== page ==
EGU General Assembly 2022
© Author(s) 2023. This work is distributed under
the Creative Commons Attribution 4.0 License.

How composable software tools in Julia help developing multi-physics codes in geodynamics

Boris Kaus1, Nicolas Berlie1, Valentin Churavy2, Matias Cosarinsky3, Thibault Duretz4, Daniel Kiss1, Jeremy Kozdon5, Albert de Montserrat6, Lucas Moser1, Nils Medinger1, Samuel Omlin7, Ludovic Räss8, Patrick Sanan6, Arne Spang1, Marcel Thielmann9, and Ivan Utkin8
Boris Kaus et al.
  • 1Institute of Geosciences, Johannes-Gutenberg University Mainz, Germany
  • 2Massachusets Institute of Technology, Boston, USA
  • 3University of Buenos Aires, Argentina
  • 4Faculty of Earth Science, University of Frankfurt, Germany
  • 5Department of Applied Mathematics, Naval Postgraduate School, Monterey, USA
  • 6Institute of Geophysics, ETH Zürich, Switzerland
  • 7CSCS, Swiss National Computing Center, Lugano, Switzerland
  • 8Laboratory of Hydraulics, Hydrology and Glaciology (VAW), ETH Zürich, Switzerland
  • 9Bayerisches GeoInstitut, University of Bayreuth, Germany

Julia( recently emerged as a very powerful high-level computer language for (parallel) scientific computing, which allows you to “write codes like in MATLAB”, while “achieving the speed of Fortran/C”. A particular strength of Julia is that it is easy to write composable software packages that talk to each other. Here we will discuss our efforts in making Julia a development platform for geodynamic applications that significantly simplifies the process of going from a working solver to a production code which runs on massively parallel (GPU) machines.  We are working on a number of open-source packages that simplify certain steps that many geodynamics codes have in common:

  • GeoParams.jl ( is a package in which you can specify constitutive relationships (e.g., creeplaws). It automatically handles the (non-)dimensionalization of all input parameters, includes pre-defined creep laws (e.g., dislocation and diffusion creep laws), plotting routine and includes computational routines that can be directly integrated in your code.
  • PETSc.jl ( is the main interface from Julia to PETSc, including MPI support and automatic installations of PETSc (one of the main hurdles that existing users faced). We have recently extended the package to include an interface to DMSTAG, such that you create a staggered finite difference grid and assemble the stiffness matrix in a straightforward manner. You can use automatic differentiation tools in Julia to create the Jacobians for nonlinear equations, which again minimizes the required lines of code (compared to their C counterparts). At the same time, the full range of (nonlinear multigrid) PETSc solvers is available. This is thus very well suited to write implicit solvers.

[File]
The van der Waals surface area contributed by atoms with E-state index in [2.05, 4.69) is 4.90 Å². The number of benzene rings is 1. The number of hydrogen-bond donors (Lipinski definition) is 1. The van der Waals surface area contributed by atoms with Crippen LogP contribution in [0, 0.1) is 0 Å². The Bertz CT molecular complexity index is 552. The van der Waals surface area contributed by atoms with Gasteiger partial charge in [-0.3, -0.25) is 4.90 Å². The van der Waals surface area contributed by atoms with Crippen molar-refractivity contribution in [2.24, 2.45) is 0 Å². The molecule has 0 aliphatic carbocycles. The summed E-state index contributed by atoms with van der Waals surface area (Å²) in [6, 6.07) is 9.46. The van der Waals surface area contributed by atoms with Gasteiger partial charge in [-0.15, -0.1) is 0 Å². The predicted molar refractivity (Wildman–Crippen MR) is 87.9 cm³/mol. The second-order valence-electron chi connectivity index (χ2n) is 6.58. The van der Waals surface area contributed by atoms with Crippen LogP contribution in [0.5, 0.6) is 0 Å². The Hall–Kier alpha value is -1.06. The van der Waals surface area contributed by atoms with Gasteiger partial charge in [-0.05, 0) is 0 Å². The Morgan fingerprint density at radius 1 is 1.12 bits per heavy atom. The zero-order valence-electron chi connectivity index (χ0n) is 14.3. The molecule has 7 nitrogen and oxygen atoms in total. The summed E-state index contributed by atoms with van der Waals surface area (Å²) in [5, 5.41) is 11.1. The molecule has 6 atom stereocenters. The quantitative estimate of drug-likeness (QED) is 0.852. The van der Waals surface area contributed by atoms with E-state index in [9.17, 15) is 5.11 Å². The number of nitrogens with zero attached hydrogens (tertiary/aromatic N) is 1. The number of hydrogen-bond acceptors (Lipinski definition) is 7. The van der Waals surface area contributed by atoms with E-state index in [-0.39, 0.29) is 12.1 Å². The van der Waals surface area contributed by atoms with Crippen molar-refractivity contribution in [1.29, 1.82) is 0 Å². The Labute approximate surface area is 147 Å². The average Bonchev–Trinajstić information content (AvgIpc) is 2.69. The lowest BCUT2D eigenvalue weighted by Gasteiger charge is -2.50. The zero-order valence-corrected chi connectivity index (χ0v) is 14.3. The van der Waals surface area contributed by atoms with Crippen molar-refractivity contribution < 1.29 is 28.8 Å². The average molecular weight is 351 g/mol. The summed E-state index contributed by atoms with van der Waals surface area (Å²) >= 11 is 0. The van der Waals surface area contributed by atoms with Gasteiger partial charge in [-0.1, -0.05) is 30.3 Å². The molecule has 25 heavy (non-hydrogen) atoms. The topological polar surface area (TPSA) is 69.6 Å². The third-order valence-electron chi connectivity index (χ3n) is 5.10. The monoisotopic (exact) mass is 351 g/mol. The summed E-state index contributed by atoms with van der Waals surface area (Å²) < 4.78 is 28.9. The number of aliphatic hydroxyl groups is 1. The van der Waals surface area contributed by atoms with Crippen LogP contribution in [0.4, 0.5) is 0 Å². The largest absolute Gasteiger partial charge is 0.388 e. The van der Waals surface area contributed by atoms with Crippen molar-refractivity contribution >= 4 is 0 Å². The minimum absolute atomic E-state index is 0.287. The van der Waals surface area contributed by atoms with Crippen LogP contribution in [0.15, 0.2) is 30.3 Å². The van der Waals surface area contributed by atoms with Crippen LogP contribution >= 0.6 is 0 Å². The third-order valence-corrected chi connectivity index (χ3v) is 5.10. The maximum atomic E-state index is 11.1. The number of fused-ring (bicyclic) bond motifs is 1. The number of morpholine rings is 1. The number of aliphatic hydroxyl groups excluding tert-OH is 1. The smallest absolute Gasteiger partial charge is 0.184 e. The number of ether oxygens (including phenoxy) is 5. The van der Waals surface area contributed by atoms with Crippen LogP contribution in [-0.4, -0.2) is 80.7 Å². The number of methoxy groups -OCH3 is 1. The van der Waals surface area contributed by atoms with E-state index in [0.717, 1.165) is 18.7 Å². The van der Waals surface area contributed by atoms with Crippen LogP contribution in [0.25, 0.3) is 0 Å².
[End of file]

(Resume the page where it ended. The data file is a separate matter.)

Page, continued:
• ParallelStencil.jl ( and ImplicitGlobalGrid.jl ( are packages that are devoted to solving stencils in a very efficient manner on (parallel) GPU or CPU machines, which scales to very large GPU-based computers. It is particularly efficient in combination with pseudo-transient iterative solvers and allow running codes on modern architectures.
  • GeophysicalModelGenerator.jl ( is a package that gives you a simple way to collect geophysical/geological data of a certain region and combine that to construct a 3D geodynamic input model setup.

Ongoing efforts include the development of a grid generation and a marker and cell advection package that work, seamlessly with both ParallelStencil and PETSc. This will allow developers to apply both direct-iterative and pseudo-transient implicit solvers to the same problem, while only having to make minimal changes to the model setup. Combined, these packages will make the step from developing a new (nonlinear) solver to having an efficient (3D) production code much easier.

How to cite: Kaus, B., Berlie, N., Churavy, V., Cosarinsky, M., Duretz, T., Kiss, D., Kozdon, J., de Montserrat, A., Moser, L., Medinger, N., Omlin, S., Räss, L., Sanan, P., Spang, A., Thielmann, M., and Utkin, I.: How composable software tools in Julia help developing multi-physics codes in geodynamics, EGU General Assembly 2022, Vienna, Austria, 23–27 May 2022, EGU22-5704,, 2022.